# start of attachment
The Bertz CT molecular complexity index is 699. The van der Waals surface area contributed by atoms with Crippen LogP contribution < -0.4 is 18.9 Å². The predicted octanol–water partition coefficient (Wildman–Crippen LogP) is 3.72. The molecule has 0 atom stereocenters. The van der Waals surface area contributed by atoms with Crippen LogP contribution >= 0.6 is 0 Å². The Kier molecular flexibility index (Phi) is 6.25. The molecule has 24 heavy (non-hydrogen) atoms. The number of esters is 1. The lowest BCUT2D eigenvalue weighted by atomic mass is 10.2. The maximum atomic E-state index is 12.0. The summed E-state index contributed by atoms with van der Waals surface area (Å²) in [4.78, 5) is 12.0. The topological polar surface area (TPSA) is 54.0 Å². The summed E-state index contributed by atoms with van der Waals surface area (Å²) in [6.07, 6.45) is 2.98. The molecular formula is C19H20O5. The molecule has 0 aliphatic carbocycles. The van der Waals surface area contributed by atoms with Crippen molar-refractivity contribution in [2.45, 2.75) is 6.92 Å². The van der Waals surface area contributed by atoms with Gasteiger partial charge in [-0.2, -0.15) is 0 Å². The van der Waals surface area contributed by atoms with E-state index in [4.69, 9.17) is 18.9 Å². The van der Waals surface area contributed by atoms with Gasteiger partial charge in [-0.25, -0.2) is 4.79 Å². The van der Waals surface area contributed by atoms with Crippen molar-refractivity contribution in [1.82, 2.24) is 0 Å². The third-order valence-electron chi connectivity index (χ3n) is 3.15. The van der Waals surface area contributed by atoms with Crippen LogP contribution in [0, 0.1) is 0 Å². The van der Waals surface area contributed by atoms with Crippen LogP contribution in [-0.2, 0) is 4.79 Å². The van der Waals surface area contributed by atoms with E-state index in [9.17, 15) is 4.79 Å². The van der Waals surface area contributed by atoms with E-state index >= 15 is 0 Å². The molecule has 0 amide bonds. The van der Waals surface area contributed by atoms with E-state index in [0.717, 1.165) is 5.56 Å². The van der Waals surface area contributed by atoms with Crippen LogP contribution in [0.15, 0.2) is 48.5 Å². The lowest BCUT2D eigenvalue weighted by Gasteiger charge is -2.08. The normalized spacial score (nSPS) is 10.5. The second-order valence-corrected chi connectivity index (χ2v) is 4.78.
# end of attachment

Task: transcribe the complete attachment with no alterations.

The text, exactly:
The Bertz CT molecular complexity index is 699. The van der Waals surface area contributed by atoms with Crippen LogP contribution < -0.4 is 18.9 Å². The predicted octanol–water partition coefficient (Wildman–Crippen LogP) is 3.72. The molecule has 0 atom stereocenters. The van der Waals surface area contributed by atoms with Crippen LogP contribution >= 0.6 is 0 Å². The Kier molecular flexibility index (Phi) is 6.25. The molecule has 24 heavy (non-hydrogen) atoms. The number of esters is 1. The lowest BCUT2D eigenvalue weighted by atomic mass is 10.2. The maximum atomic E-state index is 12.0. The summed E-state index contributed by atoms with van der Waals surface area (Å²) in [4.78, 5) is 12.0. The topological polar surface area (TPSA) is 54.0 Å². The summed E-state index contributed by atoms with van der Waals surface area (Å²) in [6.07, 6.45) is 2.98. The molecular formula is C19H20O5. The molecule has 0 aliphatic carbocycles. The van der Waals surface area contributed by atoms with Crippen molar-refractivity contribution in [2.45, 2.75) is 6.92 Å². The van der Waals surface area contributed by atoms with Gasteiger partial charge in [-0.2, -0.15) is 0 Å². The van der Waals surface area contributed by atoms with E-state index in [4.69, 9.17) is 18.9 Å². The van der Waals surface area contributed by atoms with Gasteiger partial charge in [-0.25, -0.2) is 4.79 Å². The van der Waals surface area contributed by atoms with Crippen molar-refractivity contribution in [1.82, 2.24) is 0 Å². The third-order valence-electron chi connectivity index (χ3n) is 3.15. The van der Waals surface area contributed by atoms with Crippen LogP contribution in [0, 0.1) is 0 Å². The van der Waals surface area contributed by atoms with Crippen LogP contribution in [-0.2, 0) is 4.79 Å². The van der Waals surface area contributed by atoms with E-state index in [9.17, 15) is 4.79 Å². The van der Waals surface area contributed by atoms with E-state index >= 15 is 0 Å². The molecule has 0 amide bonds. The van der Waals surface area contributed by atoms with E-state index in [0.717, 1.165) is 5.56 Å². The van der Waals surface area contributed by atoms with Crippen LogP contribution in [0.15, 0.2) is 48.5 Å². The lowest BCUT2D eigenvalue weighted by Gasteiger charge is -2.08. The normalized spacial score (nSPS) is 10.5. The second-order valence-corrected chi connectivity index (χ2v) is 4.78.